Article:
Hun Students Travel to Border Town, Study Immigration Issues First-Hand
ON THE BORDER: Hun School students and their teachers experienced the complexities of immigration first-hand in the border town of Nogales, Arizona-Mexico, for four days in October. They visited an immigration court, a shelter for deported immigrants, and a Border Patrol station, and met with officials, immigrants, ranchers, and others as part of their Global Immersion experience. (Photo Courtesy of The Hun School)
By Donald Gilpin
Seven Hun School students and three teachers recently went to a United States-Mexico border town to examine first-hand the thorny issues of immigration.
As part of the school’s Global Immersion program, focused on experiential learning and designed “to humanize the immigration issue, recognize its complexities, and encourage critical thinking,” the group visited the town of Nogales on the Arizona-Mexico border.
Their experiences over a four-day period from October 19-22 included attending an immigration court, where they saw dozens of undocumented immigrants deported; visiting a shelter on the Mexico side, where they served meals and listened to stories of recently-expelled immigrants; talking with victims of domestic and sexual violence in a women’s shelter; listening to Border Patrol agents explaining their roles and responsibilities; and talking with U.S. ranchers who were dealing daily with illegal border crossings.
The students did not come away with clear-cut solutions or definitive answers, but instead found their knowledge and understanding of immigration expanded, deepened, and significantly enriched. “It’s had a great effect on me,” said Adam Zucatti, a senior who plans to continue global immersion experiences in college. “To go there and experience it myself is the best way to learn.”
He continued, “I think I was misinformed before I went. This experience brought to light the need to look into these issues more deeply. The women’s shelter had the biggest effect on me. There were two women from Mexico, one from Guatemala, and hearing their stories brought to life what issues specifically women face.”
Zucatti, a Wrightstown resident, concluded, My biggest take-away was that being humanitarian has to take precedence over politics and parties. These are people, too, and treating them like they aren’t is beyond wrong. It’s dehumanizing.”
Ava Petrecca, a senior from East Windsor, described herself as “politically driven, politically active,” and interested in the topic, but “immigration was something I was confused about. I wanted a true first-hand experience. I wanted to know more.”
After hearing from ranchers who wanted more protection for the border but were also concerned for immigrants, from Border Patrol agents, and also from a man who lost his arm in a train accident as he was trying to immigrate, Petrecca expressed sympathy for both sides.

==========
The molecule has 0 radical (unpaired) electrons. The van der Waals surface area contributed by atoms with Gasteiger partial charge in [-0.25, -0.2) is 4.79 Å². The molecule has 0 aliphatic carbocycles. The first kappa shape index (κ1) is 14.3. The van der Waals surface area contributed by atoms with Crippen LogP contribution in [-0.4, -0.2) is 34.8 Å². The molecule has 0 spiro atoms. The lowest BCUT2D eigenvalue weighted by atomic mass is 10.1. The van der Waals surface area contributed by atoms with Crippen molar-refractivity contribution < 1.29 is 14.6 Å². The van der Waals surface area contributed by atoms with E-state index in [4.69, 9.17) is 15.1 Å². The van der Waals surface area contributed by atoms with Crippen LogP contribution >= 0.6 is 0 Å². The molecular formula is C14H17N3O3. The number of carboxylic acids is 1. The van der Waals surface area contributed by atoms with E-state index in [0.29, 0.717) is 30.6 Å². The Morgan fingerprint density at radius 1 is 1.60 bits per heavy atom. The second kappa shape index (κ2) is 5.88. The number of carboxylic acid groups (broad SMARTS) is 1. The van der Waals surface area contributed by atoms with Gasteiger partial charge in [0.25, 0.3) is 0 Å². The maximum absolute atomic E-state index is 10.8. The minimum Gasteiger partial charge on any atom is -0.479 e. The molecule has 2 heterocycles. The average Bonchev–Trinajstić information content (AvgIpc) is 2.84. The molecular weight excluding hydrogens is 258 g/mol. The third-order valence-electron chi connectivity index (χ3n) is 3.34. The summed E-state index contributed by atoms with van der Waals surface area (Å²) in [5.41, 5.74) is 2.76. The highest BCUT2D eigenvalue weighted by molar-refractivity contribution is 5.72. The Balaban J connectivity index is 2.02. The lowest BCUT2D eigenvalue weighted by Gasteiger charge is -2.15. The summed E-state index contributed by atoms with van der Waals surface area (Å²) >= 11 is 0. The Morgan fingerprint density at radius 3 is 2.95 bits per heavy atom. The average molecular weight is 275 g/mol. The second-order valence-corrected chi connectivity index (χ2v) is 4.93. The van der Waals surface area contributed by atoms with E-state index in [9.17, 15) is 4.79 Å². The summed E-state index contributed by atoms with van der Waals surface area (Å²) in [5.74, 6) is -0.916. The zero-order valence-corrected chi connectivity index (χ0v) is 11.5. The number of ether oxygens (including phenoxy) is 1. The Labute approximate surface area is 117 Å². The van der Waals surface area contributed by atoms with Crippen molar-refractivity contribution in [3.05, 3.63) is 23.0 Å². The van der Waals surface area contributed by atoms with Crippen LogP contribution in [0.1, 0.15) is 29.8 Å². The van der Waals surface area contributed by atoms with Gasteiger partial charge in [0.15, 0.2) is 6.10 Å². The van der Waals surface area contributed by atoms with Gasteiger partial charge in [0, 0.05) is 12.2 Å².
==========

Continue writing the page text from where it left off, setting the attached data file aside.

“Government officials, as we did, should experience this first-hand,” she said. “Lack of information is prevalent in the U.S. It’s important that people see the situation first-hand.”
Anish Durvasula, a senior from Montgomery, described the trip to Nogales as “a wonderful opportunity” that has humanized the news for him as he reads and hears about immigration, DACA, and the debates in Congress. “The people we met and the experiences we had solidify my memories. I can say we talked to people and here’s what they said about the wall, about immigration, and drugs. My world view has become more complicated, more educated. I’m competent and confident to speak out for people and express my opinion as a result of this trip.”
Durvasula recalled a visit to a site on the Mexican side of the border where a 16-year-old boy had been shot by the Border Patrol. “It’s a situation I’ll never forget,” he said. “They are more similar to us than we think.”
Trip leader Pauline McKean, Hun’s director of global engagement and teacher of the school’s Global Issues course, emphasized the power of first-hand involvement in the subject matter, meeting and talking with the people who are involved on all sides of the issue.
“I was humbled during this program,” she said, “because I felt I had solid views on the topic. But we got to look at it from a 360 view, and I ended up having more sympathy than I’d had before for the people who have ranches on the border. You listen to them and their stories and you understand why some people want better security on the border.”
Returning to the theme of complexity — “I want them to walk out of my class with more questions than answers,” McKean said. ”We need a more humanistic approach to these issues. Our policymakers can be so far away from the reality of the situation, and it benefits everybody to view these issues with humanity, whether it’s the ranchers or the people who are migrating or the Border Patrol agents. We need to look at it through more of a human lens and realize we’re talking about real people.”
Next stop for McKean with Hun students in the Global Immersion program is Nicaragua in March. The program also has trips planned to Ecuador, Greece, and Montana in June, and to Arizona, also in June, for middle schoolers on a history, culture, and adventure journey.